Sunday, August 19, 2018
Madhya Pradesh

Arts



Kaksar Dance

The dance of the Hill Marias of the Abujhmar mountains is quite different.

In one of their dance-forms they carry dummy horses on their shoulders and move slowly into a wide circle.

Kaksar is a festival dance, performed by the Abhujmaria of Bastar. Prior to the rains, the Maria cultivators in every village worship the deity for reaping a rich harvest. To invoke the blessing of the deity, Kaksar, a group dance, in which young boys and girls take part, is performed. Boys put on a peculiar costume of a long white robe while girls are clad in all their finery. The dance presents to both girls and boys, a unique opportunity to choose their life partners, and marriage is enthusiastically celebrated afterwards. There is a rhythm and melody in this dance. The melodious music, the tinkling of the bells combine to create an atmosphere of spell and enchantment.

Chaitra festival dance

The Chaitra festival dance is another famous dance of the Gonds of Bastar district; it is performed after the harvest to thank goddess Annapurna for the harvest already gathered and to seek her blessings for the next crop. Men and women dance in a circle, in semi-circles or in rows; all dancers hold each other's waist.

A peacock feather on the head is a distinctive mark and the dancers wear colourful costumes, adorning themselves with garlands of shells and pearls. As the dancers go round in rhythmic movements, their feet beat to the music of the Shehnai, Nagada, Timki, Tapri, Dholak and Maduri. Sometimes, the Singha and Kohuk; wind instruments are also played.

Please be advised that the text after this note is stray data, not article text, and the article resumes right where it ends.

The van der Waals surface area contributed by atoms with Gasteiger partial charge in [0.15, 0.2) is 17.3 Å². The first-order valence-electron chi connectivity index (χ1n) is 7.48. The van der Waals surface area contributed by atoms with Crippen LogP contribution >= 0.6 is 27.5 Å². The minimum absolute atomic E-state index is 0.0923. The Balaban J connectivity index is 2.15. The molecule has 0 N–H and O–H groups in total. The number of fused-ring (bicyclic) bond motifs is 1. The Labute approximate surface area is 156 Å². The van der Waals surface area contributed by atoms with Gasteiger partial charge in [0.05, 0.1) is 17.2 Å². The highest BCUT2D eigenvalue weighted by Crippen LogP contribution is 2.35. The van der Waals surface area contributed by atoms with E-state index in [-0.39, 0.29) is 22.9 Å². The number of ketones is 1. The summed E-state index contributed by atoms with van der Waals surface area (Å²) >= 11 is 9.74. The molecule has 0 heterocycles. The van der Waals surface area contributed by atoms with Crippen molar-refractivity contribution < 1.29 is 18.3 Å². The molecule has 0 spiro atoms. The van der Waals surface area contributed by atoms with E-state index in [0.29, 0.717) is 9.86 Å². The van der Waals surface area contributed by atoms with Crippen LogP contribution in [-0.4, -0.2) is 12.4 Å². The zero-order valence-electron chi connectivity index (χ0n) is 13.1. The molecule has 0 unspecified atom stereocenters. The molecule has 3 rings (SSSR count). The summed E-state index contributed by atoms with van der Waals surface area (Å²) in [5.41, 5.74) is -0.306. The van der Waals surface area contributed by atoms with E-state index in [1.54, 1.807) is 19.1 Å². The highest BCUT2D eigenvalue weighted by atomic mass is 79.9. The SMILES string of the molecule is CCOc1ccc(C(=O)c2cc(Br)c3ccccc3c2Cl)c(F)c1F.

The Rina is the women's dance. It is called Tapadi among the Baigas. The Gond women of Mandla district start the Rina just after the festival of Diwali.

Sua or Sugga dance

The Sua or Sugga dance of the women of Chhattisgarh and the Mikal Hills is significant for its elegance and grace.  The word 'Sua' means a parrot.  The women take recourse to this dance a month in advance of the festival of Diwali.  While dancing, the women lift their feet in imagination of a parrot-walk, then bend and jerk their heads in bird-like fashion to the clapping of hands.  Groups of girls often go on long trips to the adjoining villages to display their excellence in this dance.  Similarly they receive groups of girls visiting their own village.  They prepare a wooden Sugga (a parrot) and place it on an earthen pot covered with paddy shoots.  One of the girls carries the pot on her head and stands as a revolving figure in the middle of the group to face the dancing row when the opposite row of the girls alternatively stops. In this dance no instrument is used with the exception of a wooden clapper named Thiski is played to provide rhythm, where the Gonds and the Baigas predominate.

The folk-dances of the hilly tracts of the Vindhyas are more indigenous and recreational.  Not a single ceremonial occasion passes in any community without dance and music. The Bhils who inhabit the Vindhya ranges and the banks of the Narmada are traditionally prone to their Bhagoriah and Gavar dances. Their instruments are  an ordinary Mandal (big drum) and a Thali (brass plate). Hundreds of men and women join and move in a circle with wild shouts and lusty songs to the noisy abandon of the beat of drums. The Bhagoriah is typical of ecstasy and vibrating spectacle. Men waving bows and arrows synchronize their movements and stamping of feet with verve.  During the Holi festival in Phalguna (Feburary) the Bhils and the Garasias perform a dance called the Ger.  The women of both these tribes also dance the Loor.  They form a circle and then holding their hands, they dance the Loor with forward and backward movements.  In the Pali dance, the women form two rows. The Duipali, the Pachmundya Pali and the Ondi-Chiti Pali are the other forms of the Pali dance. 

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